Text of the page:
New Mac Malware Hides in Memory and Masquerades as a Crypto App

A new form of malware is almost invisible to anti-virus software.

AccessTimeIconDec 9, 2019 at 8:30 p.m. UTC
Updated Sep 13, 2021 at 11:47 a.m. UTC

So-called "fileless" malware is infecting Mac OS machines by hiding in memory and never touching files or drives. The malware, masquerading as a piece of crypto trading software called UnionCryptoTrader.dmg, is suspected to be the work of the North Korean hacking group, Lazurus APT.

The malware infects Mac OS computers by injecting an executable file into the boot process, thereby hiding it from the user and rendering it difficult to remove. The executable then looks for various online payloads and runs them in memory, ensuring that anti-virus software could miss the malware after reboots and other OS events. Ultimately, there is very little for an anti-virus app to find as the payload changes over time and the malware has root privileges on infected machines.

The malware is based on AppleJeus by the Lazarus APT Group, a North Korean hacking outfit, and comes from a lineage of fileless Windows and Mac OS Trojans that masquerade as crypto trading apps.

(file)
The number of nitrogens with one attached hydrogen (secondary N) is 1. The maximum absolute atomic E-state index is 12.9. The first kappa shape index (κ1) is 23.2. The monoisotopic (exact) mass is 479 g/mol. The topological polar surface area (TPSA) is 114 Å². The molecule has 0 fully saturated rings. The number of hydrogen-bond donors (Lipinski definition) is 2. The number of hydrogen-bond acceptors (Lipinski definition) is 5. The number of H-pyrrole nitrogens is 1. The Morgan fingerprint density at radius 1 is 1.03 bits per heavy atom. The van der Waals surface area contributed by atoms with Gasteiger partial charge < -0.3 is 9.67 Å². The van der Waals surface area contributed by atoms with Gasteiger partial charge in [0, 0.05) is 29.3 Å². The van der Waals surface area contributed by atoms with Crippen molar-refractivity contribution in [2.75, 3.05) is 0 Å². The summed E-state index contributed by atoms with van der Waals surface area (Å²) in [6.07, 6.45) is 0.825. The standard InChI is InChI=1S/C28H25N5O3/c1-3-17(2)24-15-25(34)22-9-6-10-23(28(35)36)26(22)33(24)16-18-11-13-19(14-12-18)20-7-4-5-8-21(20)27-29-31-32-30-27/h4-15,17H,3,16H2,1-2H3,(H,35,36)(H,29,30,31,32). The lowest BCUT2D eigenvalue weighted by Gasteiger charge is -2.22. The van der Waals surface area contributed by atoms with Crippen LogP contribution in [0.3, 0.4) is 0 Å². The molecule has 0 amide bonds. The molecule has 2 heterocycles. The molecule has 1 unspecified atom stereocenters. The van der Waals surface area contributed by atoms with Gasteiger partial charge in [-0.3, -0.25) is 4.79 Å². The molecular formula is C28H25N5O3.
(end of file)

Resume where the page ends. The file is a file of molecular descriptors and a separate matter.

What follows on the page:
The attackers created a legitimate-sounding crypto trading website called JMTTrading that offered a "smart cryptocurrency arbitrage trading platform." The website is currently live but doesn't seem to be delivering its malware payload anymore.

Image via CoinDesk
Image via CoinDesk

"It seems reasonable to assume that Lazarus Group is sticking with its successful attack vector (of targeting employees of crypto-currency exchanges with trojanized trading applications) …for now!" wrote Patrick Wardle on security site Objective-See.

According to security research service VirusTotal, only 19 of 72 Mac OS anti-virus apps can detect the malware.

The U.S. Treasury Department previously sanctioned North Korean hacking groups for attempting to steal cryptocurrencies via malware in an effort to pay for military equipment.

“Treasury is taking action against North Korean hacking groups that have been perpetrating cyber attacks to support illicit weapon and missile programs,” said Sigal Mandelker, Treasury Under Secretary for Terrorism and Financial Intelligence in September.  “We will continue to enforce existing U.S. and UN sanctions against North Korea and work with the international community to improve cybersecurity of financial networks.”

As reporter Dan Goodin notes, the malware will bring up multiple password requests before it infects your computer, ensuring that only users most in need of fake crypto software will be infected which is obviously cold comfort for those who clicked through and installed the new Trojan.

Main Image Via Twitter


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